books, parchment, pen, ink, skull

The feeling I get when I look down on a map I’ve created for my next homebrew campaign is like nothing else. Suddenly, the world that existed only in my head is now expressed in a physical (or digital) form. 

When creating your map you are not just creating a reference tool for your players, but a wellspring of inspiration for you as the Dungeon Master, and a guide for future adventure ideas.

Those unfilled areas could be teeming with hordes of goblins lead by a banished devil, or a hidden kingdom of elves or an underwater city of sahuagin bent on covering the world with the sea.

Start Small, Start Local

When beginning the map creation process, start small. Keep the scope of your design to a valley, or a large city, and the surrounding countryside, or a single island. You can always expand the map as the campaign progresses. 

Even games that center around travel, like a pirate campaign, or a Spelljammer-style game, should start with a small map. This reduces the need for you to fill out an entire planet with interesting locations, dungeons, NPC’s, and monsters.

Starting with a small, local map will help you focus your design efforts, and give you a chance to do a deep dive into the major NPCs and monsters of the area. 

An easy way to start building a map is to create a valley with the following features:

  • A range of mountains
  • A large, old-growth forest
  • A river or other large body of water
  • A medium-sized trade hub
  • Three to five villages and hamlets
  • Then sprinkle in ruins, abandoned villages, and a dungeon

There you have it! A basic map to start you off on a campaign.

Locations As Adventure Hooks

Creating locations is very similar to creating characters. You not only have to design a mechanically interesting and challenging dungeon but one that has links to the rest of the world, and a sense of history and verisimilitude to it. 

So, think of your locations – both dungeons and not – as being adventure hooks in and of themselves. A tavern at a crossroads can be the great setting for an adventure just as much as the forgotten dungeon of a mad archwizard.

Locations can give you opportunities to reveal lore, backstory, and motivations around your central villain or conflict. How? Here are a few methods:

  • Sprinkle lore giving tidbits around the location. These don’t necessarily have to be lore books or histories, but your descriptions of the area can reveal lore and history. Perhaps the town square has a statue dedicated to its founder or a local spirit.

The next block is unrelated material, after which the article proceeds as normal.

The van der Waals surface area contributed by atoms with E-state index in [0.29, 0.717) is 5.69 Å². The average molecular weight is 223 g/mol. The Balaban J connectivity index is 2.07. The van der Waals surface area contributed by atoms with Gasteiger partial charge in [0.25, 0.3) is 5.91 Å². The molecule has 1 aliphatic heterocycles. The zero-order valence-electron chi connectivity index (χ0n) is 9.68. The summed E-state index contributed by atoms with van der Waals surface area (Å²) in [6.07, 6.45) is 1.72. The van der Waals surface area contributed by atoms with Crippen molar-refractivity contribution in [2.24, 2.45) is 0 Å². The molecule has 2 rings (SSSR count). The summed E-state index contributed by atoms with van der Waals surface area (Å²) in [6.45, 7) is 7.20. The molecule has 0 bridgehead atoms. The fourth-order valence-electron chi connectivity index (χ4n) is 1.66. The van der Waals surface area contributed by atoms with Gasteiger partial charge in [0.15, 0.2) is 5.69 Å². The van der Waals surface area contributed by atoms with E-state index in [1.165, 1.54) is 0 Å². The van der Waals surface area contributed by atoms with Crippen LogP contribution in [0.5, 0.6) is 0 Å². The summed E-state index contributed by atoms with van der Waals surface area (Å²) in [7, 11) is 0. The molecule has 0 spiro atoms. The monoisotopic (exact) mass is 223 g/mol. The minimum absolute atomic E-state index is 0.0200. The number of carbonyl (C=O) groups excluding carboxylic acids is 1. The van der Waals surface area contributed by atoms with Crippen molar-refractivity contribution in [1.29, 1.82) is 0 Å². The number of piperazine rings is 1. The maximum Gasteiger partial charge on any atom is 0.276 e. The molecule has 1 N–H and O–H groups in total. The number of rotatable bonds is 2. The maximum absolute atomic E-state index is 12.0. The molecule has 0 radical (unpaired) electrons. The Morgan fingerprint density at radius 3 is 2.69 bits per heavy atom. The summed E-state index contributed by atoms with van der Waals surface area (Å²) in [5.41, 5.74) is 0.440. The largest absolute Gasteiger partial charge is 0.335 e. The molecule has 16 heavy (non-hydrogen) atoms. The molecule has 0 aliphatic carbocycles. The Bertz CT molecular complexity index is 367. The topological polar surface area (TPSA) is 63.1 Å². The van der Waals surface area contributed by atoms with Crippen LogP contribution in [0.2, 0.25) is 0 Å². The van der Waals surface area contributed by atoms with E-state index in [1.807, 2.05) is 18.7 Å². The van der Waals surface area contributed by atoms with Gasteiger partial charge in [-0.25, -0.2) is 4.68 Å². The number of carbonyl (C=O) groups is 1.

• World-build local customs and culture to create an event that can create a compelling adventure.
  • Changing seasons, and the cultural celebrations that mark seasons are a great way to anchor your game world in a familiar reality for your players.
  • In the dungeons, ruins, and other adventure locations you can put details in your descriptions to give it a sense of history and use. Start with the original purpose the area was used for. 

For example, the Tomb of Arzhak was first built as a temple and catacomb for the followers of a long-forgotten dwarvish deity before it was converted to serve as a home for a goblin tribe before they were finally conquered and enslaved by a white dragon who was killed by the last king and now has been raised by as a dracolich by a doomsday cult.

If this is the history, layer each of the aspects in as your players explore, using description and monster choice to show the history.

Perhaps the white stone of the original temple is now covered in goblin graffiti and tribal totems and guarded by mind-controlled goblins. Dragon claw marks and unnatural cold linger about the inner sanctum where cultists live and undead roam.

Working in Player Backstory

When you are designing your map, keep in mind locations from your player’s backstories. Have a paladin from an order worshiping Bahamut? Why not have a chapter located in town, or a fellow paladin or priest from the order show up with a quest?

Adding in player backstory locations can be a good way to build player investment. You can show how the player’s action affects the world by having these locations change as the campaign progresses. 

Next week we’ll take a look at how to create a realistic map!